TP: Yes, I do. I think that the last game against Utah, we learned something about what they have and what they don’t have. We had a freshman receiver in [Jordan] Villamin who came out of nowhere – he had 37, I think, total yards in the season for the team, and all of a sudden, he comes out and has over 80 yards and two touchdowns, one for 72 yards. He showed that maybe there’s some threats in [Mannion’s] receiving corps now that we just aren’t aware of that we can come out and really change the game for them. And now that Victor Bolden’s back, that’s going to make a huge difference in their long passing game and their speed game too – allows for the fly sweeps and things like that to come back in play that weren’t there when Victor was gone. I think he has some people at his disposal now. Earlier in the season we saw [Rahmel] Dockery catch some long passes too, and he’s just a sophomore as well. There’s some people in the receiving end, and if he can find them, they can be a threat.
WS: I’m sure that losing Scott Crichton is going to hurt, but can OSU still pressure the Cardinal offense into mistakes? Stanford’s been more willing to use shotgun spread formations than it has been in the past; does that play into the hands of the Beavers?
TP: I think [Stanford] has their hands full. You have [cornerback] Steven Nelson in the flats, covering, and I think every team pays attention to the fact that Steven Nelson’s out there. If they do roll with a more passing offense, I think our defense is pretty solid. We have a lot of seniors on the team this year who have proven their mettle and made it through the years to become the defensive corps that they are now, with [linebacker D.J.] Alexander and [linebacker Michael] Doctor and Steven Nelson. Those guys are all in their senior year and are playing pretty well. The defense is solid this year, so if Stanford decides they’re going to go with an in-the-air attacking offense, then I think they’re going to be met with a defense that not only can pressure them at the line of scrimmage but can also cover them out in the open.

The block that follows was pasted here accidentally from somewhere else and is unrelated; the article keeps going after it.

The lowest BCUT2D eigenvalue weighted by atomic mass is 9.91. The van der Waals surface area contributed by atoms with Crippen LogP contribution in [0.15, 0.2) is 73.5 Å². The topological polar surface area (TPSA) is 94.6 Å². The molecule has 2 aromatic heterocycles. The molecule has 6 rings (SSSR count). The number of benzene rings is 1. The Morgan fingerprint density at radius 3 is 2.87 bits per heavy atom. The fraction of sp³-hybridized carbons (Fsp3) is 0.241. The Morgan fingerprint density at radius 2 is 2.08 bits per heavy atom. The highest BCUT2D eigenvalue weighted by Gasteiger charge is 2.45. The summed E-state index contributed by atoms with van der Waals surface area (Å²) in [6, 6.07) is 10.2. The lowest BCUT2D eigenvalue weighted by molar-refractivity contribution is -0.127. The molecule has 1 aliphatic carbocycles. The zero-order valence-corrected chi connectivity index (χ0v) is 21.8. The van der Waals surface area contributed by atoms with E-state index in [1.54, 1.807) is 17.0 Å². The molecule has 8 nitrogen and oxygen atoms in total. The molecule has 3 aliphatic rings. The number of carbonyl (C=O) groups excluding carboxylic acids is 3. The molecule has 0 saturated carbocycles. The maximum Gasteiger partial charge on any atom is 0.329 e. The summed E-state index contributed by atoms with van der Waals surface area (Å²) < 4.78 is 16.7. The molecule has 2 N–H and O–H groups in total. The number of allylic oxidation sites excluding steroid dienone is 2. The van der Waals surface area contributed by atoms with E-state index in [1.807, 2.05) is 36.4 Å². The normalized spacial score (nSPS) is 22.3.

WS: How do you see the matchup turning out – do you have a prediction? What do the Cardinal need to do to win, and what about the Beavers?
TP: That’s a tough question. I think it’s going to be a really good game, and I think it’s going to be really close. I think that it depends on two things. If Oregon State can come out and execute on all sides of the ball, then I think Oregon State walks away with that game. But at the same time, like I said before, they’re playing in Stanford, and playing at somebody else’s house is always hard; if Stanford can put things together like they have earlier in the season…I think that Stanford wins by three in the end.
Contact Winston Shi at wshi94 ‘at’ stanford.edu.